Love your stuff

Your decisions matter. Shop smart and love the stuff you have to reduce waste.

Reduce waste

Piles of clothing

Shopping smart and loving our stuff helps reduce waste. Society’s rapid cycle of buying and discarding clothing cannot be maintained. A full garbage truck amount of clothes is burned or landfilled every second. Because retail thrift stores get so many donations of varying quality, only around 50% of clothing received may be sold in the store. The rest are sent to other markets where they may be sold or discarded. 

Reduce the amount we waste to protect people and save the planet. 

  • Avoid fast fashion 
  • Wear your clothes longer 
  • Donate usable clothing in the right season 

Pledge to participate in the 7R’s of fashion and share your progress in reducing waste. #LoveYourStuffMPLS. 

Learn more about:

Love your stuff

People at sewing machines repairing clothes

Take pride in your clothes. They express our personalities, our creativity, our culture and history. Wear them with joy for as long as you can.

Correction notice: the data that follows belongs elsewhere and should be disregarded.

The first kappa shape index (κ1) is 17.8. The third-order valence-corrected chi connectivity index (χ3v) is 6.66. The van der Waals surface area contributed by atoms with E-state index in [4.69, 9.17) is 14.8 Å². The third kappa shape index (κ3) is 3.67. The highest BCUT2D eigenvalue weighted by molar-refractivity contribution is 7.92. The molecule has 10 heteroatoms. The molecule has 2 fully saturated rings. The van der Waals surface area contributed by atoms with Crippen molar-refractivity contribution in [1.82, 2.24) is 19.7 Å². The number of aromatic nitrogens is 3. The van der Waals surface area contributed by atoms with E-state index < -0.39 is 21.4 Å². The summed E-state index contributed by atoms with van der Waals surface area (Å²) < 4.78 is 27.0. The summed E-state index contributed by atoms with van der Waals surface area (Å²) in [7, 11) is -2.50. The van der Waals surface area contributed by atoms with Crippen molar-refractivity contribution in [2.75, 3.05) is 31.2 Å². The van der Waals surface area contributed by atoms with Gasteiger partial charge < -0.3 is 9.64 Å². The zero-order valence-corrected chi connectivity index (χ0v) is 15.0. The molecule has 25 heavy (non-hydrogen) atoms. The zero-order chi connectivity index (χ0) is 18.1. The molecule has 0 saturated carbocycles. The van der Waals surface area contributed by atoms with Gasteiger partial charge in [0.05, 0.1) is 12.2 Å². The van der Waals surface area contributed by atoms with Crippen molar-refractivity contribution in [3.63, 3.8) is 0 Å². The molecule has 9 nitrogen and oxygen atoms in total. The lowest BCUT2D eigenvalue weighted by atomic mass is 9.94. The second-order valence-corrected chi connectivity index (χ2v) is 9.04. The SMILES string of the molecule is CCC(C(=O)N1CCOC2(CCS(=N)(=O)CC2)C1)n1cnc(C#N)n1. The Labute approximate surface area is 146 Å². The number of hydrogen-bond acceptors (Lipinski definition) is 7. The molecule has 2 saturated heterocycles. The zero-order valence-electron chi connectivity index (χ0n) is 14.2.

• If they lose a button, sew it back on
  • Patch holes or tears in shirts and pants
  • Get items tailored to be your perfect fit

When your clothes no longer work for you, donate wearable clothes so they can be loved by someone else. Share photos and stories of your favorite, well-loved clothing items to #LoveYourStuffMPLS. 

 

Shop smart

Field of cotton

 

 

The textile industry requires a lot of resources and creates a lot of pollution.  

  • In Texas alone, 3.68 million acres are dedicated to growing cotton. That’s more than twice the size of Minnesota’s seven county metro area. 
  • It takes 700 gallons of water to produce one cotton t-shirt
  • Textile dyeing is the world’s second largest contributor to water pollution. 

Use your buying power to shop smart. Express accountability for clothing manufacturers when it comes to our health and that of the planet. #LoveYourStuffMPLS

 

Textile making (manufacturing)